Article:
The court also found that, even though the Federal Highway Administration had been warned in a memo by its law firm that the environmental assessment gave short shrift to project alternatives, it signed on to Sandy City’s inadequate assessment regardless. And in this case, the court document states, the Federal Highway Administration “failed to conduct a sufficient independent review” of the initial work that went into the environmental assessment and its biases in favor of a FONSI.
When UDOT protested that delaying interchange construction would inflict “significant financial penalties,” the court scoffed, calling those costs self-inflicted. The agency should have given more care to ironing out the project’s environmental issues before entering into business contracts. “In this sense, the state defendants are largely responsible for their own harm,” according to the court ruling.
The 10th Circuit Court took issue with the traffic studies used in support of the interchange’s necessity. The same report used by UDOT and the Federal Highway Administration to justify the project also points out that traffic benefits might just as easily be obtained by expanding capacity at the existing interchanges of 12300 South and 10600 South and construction of a new highway crossing at 9800 South. Why had that alternative been glossed over?
Even the Environmental Protection Agency, the custodian of the Environmental Protection Act requiring environmental assessments before highway construction begins, sent a September 2000 letter to UDOT and the Federal Highway Administration warning them that the project’s direct impacts may not have been properly identified and assessed. “The EPA’s viewpoint on this issue is undeniably relevant,” according to the court decision.
The 10th Circuit Court also had a stinging aside for the prior decision of Judge Campbell. During the appeal hearing, UDOT and the Federal Highway Administration offered a graph and map of anticipated growth in and around the project area, but failed to show how the building, or absence, of the project would affect growth.
“That map,” according to the 10th Circuit Court ruling, “merely confirms plaintiff’s claim that the 11400 South corridor remains in large part an island of open space in a sea of development. Defendants’ refusal to study the possibility that the relatively unspoiled nature of this local area might be due, at least in part, to the present lack of a major roadway through it is arbitrary and capricious, and the district court abused its discretion in ignoring this factor in its analysis.”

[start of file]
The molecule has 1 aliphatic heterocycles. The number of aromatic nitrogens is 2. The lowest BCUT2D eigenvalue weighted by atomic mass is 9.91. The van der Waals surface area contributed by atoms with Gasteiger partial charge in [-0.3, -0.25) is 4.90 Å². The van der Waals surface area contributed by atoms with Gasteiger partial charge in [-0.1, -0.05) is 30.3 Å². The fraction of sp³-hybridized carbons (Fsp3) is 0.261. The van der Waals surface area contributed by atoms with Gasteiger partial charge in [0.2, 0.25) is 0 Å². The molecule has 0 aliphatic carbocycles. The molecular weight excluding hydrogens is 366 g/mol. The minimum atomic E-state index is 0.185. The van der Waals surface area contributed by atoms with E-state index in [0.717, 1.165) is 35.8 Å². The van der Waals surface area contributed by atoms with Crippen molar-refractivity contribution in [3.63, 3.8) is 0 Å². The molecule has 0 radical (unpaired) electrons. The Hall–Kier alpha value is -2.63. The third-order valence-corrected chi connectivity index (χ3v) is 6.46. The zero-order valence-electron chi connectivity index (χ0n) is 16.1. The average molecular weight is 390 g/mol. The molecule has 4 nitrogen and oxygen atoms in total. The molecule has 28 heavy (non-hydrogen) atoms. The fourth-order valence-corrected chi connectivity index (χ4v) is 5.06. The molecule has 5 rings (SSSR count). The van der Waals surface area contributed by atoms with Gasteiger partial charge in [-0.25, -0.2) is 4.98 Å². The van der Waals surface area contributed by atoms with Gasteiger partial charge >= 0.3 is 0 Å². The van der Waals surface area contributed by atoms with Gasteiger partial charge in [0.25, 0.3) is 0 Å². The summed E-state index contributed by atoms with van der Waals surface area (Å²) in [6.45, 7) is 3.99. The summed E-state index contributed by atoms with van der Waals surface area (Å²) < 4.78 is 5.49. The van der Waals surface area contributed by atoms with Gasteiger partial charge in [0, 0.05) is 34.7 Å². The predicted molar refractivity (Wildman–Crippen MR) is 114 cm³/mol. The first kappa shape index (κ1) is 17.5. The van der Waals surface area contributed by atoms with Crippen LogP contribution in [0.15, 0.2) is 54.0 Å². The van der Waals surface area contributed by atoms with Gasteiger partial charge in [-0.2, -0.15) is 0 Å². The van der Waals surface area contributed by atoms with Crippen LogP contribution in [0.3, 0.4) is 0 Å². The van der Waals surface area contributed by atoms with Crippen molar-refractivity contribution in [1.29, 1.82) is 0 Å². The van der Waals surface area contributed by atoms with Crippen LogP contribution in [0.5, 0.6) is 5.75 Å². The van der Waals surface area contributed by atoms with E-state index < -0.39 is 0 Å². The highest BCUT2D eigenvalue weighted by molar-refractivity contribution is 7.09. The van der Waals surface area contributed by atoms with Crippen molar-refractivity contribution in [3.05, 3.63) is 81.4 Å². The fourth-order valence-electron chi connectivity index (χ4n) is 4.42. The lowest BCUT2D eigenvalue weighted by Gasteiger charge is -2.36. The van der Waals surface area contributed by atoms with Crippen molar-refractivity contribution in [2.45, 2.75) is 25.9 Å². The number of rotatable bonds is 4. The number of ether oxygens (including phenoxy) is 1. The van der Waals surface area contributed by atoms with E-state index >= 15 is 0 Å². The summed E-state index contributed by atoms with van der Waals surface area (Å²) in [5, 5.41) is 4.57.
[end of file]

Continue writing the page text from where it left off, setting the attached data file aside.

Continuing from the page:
Jeffrey Appel sees a pattern that follows Utah transportation projects almost like a dark shadow. When UDOT drilled its way through a mountain as part of the Provo Canyon Highway, the project ran into problems with landslides and water run-off, and was penalized for environmental violations impacting the Provo River. For a 1.2 mile project, it was also extremely expensive at $45.5 million. Due to an inadequate environmental impact statement, the Legacy Highway project is now starting from scratch. The struggle over 11400 South adds another to the list.
“I’ve been concerned for a number of years about UDOT’s apparent unwillingness to let the NEPA process do its job,” Appel said. “NEPA represents a planning tool that would, if properly applied and implemented, find the most cost-effective and environmentally conscious approach to meet a given purpose and need for a traffic improvement. In my experience, UDOT has consistently decided which project they want and then manipulated the NEPA process to reach that pre-selected alternative. As a result of that approach, we have needlessly wasted tens and tens of millions of dollars during fairly difficult economic times and ended up with projects that cost far more than they should have because proper science was not done. The perfect example of the latter problem is the Provo Canyon Highway. As to 11400 South, this overt bias was duly noted by the 10th Circuit.”